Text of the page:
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Age 40 Is the Low Point for Getting Enough Sleep, Study Finds

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Key Takeaways

  • A new study found that the time we spend sleeping hits a lifetime low at age 40.
  • Sleep time doesn't necessarily equate to sleep efficiency, however, which gets worse as we age.
  • The metrics shed light on how biological and societal factors influence our sleep patterns.

Not getting enough sleep? You might be able to blame your age.

A new study found that time spent sleeping declines with age, dropping to the lowest point at age 40. At around age 50, people might start sleeping more again.

Researchers say the trend may be influenced by a combination of biological and lifestyle factors. But sleep duration doesn’t necessarily equate to quality of sleep, which appears to decline as people grow older.

The study evaluated data from over 11,000 people ages 6 and older. Participants wore a device called an accelerometer on their wrists to track movement. The data, collected between 2011 and 2014, included sleep duration, bedtime, and sleep efficiency.

“Sleep efficiency is simply a way of asking, if you have a given amount of time set aside for sleep, how well do you use that for sleep?” William Vaughn McCall, MD, MS, executive vice dean at the Medical College of Georgia, Augusta University and co-author of the study, told Verywell.

A Lot of Sleep Isn't Necessarily Good Sleep

Although the time spent sleeping takes on a U-shaped curve as people age, sleep efficiency consistently gets worse. A 40-year-old may be sleeping less, but they're probably fitting in higher quality sleep than someone who is 60.

“People who are shortchanged on bedtime are burning the candle at both ends,” McCall said. “They may sleep so hard that they are asleep as soon as they get in the bed and sleep until the alarm goes off. And their sleep efficiency can be very, very high.”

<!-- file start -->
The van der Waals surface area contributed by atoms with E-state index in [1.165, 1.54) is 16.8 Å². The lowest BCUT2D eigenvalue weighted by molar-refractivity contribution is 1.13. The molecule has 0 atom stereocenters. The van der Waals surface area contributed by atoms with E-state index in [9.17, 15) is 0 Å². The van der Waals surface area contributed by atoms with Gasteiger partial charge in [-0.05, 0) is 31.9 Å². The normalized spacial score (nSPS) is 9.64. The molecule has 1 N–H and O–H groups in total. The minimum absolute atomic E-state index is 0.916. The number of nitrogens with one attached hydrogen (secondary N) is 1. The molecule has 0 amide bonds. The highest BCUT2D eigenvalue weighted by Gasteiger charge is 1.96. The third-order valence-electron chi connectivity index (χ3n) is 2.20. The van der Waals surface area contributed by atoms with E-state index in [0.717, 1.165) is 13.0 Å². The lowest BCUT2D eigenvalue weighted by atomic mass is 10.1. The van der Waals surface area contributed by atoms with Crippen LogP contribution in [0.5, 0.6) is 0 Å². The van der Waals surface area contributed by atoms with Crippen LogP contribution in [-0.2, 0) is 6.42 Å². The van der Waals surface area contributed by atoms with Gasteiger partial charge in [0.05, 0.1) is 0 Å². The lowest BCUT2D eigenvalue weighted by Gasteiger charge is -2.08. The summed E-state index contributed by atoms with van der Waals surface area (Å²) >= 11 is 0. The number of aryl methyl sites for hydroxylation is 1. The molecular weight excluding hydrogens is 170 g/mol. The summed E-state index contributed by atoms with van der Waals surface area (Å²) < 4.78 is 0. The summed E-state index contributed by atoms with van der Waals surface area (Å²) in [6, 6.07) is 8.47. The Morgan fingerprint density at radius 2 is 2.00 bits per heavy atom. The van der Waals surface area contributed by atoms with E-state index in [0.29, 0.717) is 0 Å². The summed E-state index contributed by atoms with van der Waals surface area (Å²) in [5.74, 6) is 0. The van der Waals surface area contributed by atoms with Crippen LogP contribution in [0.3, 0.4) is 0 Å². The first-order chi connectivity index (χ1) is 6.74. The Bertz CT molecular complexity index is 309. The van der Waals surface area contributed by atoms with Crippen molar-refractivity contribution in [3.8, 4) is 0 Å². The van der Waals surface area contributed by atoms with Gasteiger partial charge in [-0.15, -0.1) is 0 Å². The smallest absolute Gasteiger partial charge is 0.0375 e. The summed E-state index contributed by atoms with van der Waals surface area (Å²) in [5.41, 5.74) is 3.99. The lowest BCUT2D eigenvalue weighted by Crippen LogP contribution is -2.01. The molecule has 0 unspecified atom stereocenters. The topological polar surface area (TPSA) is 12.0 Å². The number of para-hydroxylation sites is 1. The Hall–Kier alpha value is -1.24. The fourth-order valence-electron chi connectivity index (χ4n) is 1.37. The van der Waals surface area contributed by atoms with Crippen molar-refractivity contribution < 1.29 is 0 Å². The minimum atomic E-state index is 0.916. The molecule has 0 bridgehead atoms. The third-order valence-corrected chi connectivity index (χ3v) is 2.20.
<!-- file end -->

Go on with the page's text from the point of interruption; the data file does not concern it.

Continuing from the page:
People who are older may be spending more time in bed, perhaps due to fewer lifestyle responsibilities or family demands, he added. However, it doesn't mean they're asleep for longer.

“Older people sometimes complain that they can't sleep through the night anymore,’” McCall said. “Sometimes part of the reason why is, well, you're spending more time in bed, and you simply can't fill up all that time with sleep.”

Findings showed that 20-year-olds had the latest bedtimes. School-aged and working-aged people displayed the most extreme variations in weekly sleep patterns versus weekend sleep patterns.

The study did not evaluate time spent napping or the depth of sleep.

How Can You Tell If You're Getting 'Good' Sleep?

Some people function just fine on little sleep or poor sleep. But if it starts to impact their daily life, there may be room for concern.

According to McCall, activities like safely driving a car, maintaining performance at work, and keeping up with personal relationships can say a lot about whether someone is getting good quality sleep.

“Everybody's made a little bit differently,” he said. “There are some people that might not be able to cope very well with the amount of sleep they get at age 40, but I think a lot of people can. My message to folks is that yes, sleep at night is very important. But the real measure of its effectiveness is how you feel during the day.”

What This Means For You

It might not matter very much if you're not getting a lot of sleep. What matters more is how well you sleep and how you feel during the day.

3 Sources
Verywell Health uses only high-quality sources, including peer-reviewed studies, to support the facts within our articles. Read our editorial process to learn more about how we fact-check and keep our content accurate, reliable, and trustworthy.
  1. Su S, Li X, Xu Y, McCall W, Wang X. Epidemiology of accelerometer-based sleep parameters in US school-aged children and adults: NHANES 2011–2014. Sci Rep. 2022;12(1). doi:10.1038/s41598-022-11848-8

  2. Cooke JR, Ancoli-Israel S. Normal and abnormal sleep in the elderly. In: Handbook of Clinical Neurology. Vol 98. Elsevier; 2011:653-665. doi:10.1016%2FB978-0-444-52006-7.00041-1

  3. National Institutes of Health. Gene identified in people who need little sleep.

By Claire Wolters
Claire Wolters is a staff reporter covering health news for Verywell. She is most passionate about stories that cover real issues and spark change.